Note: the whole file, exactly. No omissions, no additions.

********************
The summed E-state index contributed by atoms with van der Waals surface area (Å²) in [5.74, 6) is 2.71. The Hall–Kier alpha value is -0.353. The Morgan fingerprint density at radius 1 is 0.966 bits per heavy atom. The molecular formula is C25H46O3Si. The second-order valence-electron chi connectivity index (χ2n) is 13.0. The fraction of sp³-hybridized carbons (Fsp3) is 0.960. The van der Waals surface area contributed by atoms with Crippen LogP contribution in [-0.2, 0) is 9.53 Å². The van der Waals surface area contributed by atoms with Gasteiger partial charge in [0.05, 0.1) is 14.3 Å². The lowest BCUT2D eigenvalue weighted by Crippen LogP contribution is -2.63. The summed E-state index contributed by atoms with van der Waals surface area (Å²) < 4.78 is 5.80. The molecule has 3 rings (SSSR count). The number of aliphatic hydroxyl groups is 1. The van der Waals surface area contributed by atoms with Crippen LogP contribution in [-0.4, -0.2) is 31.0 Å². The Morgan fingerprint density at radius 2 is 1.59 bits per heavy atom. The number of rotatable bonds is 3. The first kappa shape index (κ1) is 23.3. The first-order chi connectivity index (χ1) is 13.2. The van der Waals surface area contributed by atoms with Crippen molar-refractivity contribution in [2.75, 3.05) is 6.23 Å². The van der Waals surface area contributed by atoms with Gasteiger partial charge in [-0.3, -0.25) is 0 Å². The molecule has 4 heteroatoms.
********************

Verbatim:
The summed E-state index contributed by atoms with van der Waals surface area (Å²) in [5.74, 6) is 2.71. The Hall–Kier alpha value is -0.353. The Morgan fingerprint density at radius 1 is 0.966 bits per heavy atom. The molecular formula is C25H46O3Si. The second-order valence-electron chi connectivity index (χ2n) is 13.0. The fraction of sp³-hybridized carbons (Fsp3) is 0.960. The van der Waals surface area contributed by atoms with Crippen LogP contribution in [-0.2, 0) is 9.53 Å². The van der Waals surface area contributed by atoms with Gasteiger partial charge in [0.05, 0.1) is 14.3 Å². The lowest BCUT2D eigenvalue weighted by Crippen LogP contribution is -2.63. The summed E-state index contributed by atoms with van der Waals surface area (Å²) < 4.78 is 5.80. The molecule has 3 rings (SSSR count). The number of aliphatic hydroxyl groups is 1. The van der Waals surface area contributed by atoms with Crippen LogP contribution in [-0.4, -0.2) is 31.0 Å². The Morgan fingerprint density at radius 2 is 1.59 bits per heavy atom. The number of rotatable bonds is 3. The first kappa shape index (κ1) is 23.3. The first-order chi connectivity index (χ1) is 13.2. The van der Waals surface area contributed by atoms with Crippen molar-refractivity contribution in [2.75, 3.05) is 6.23 Å². The van der Waals surface area contributed by atoms with Gasteiger partial charge in [-0.3, -0.25) is 0 Å². The molecule has 4 heteroatoms.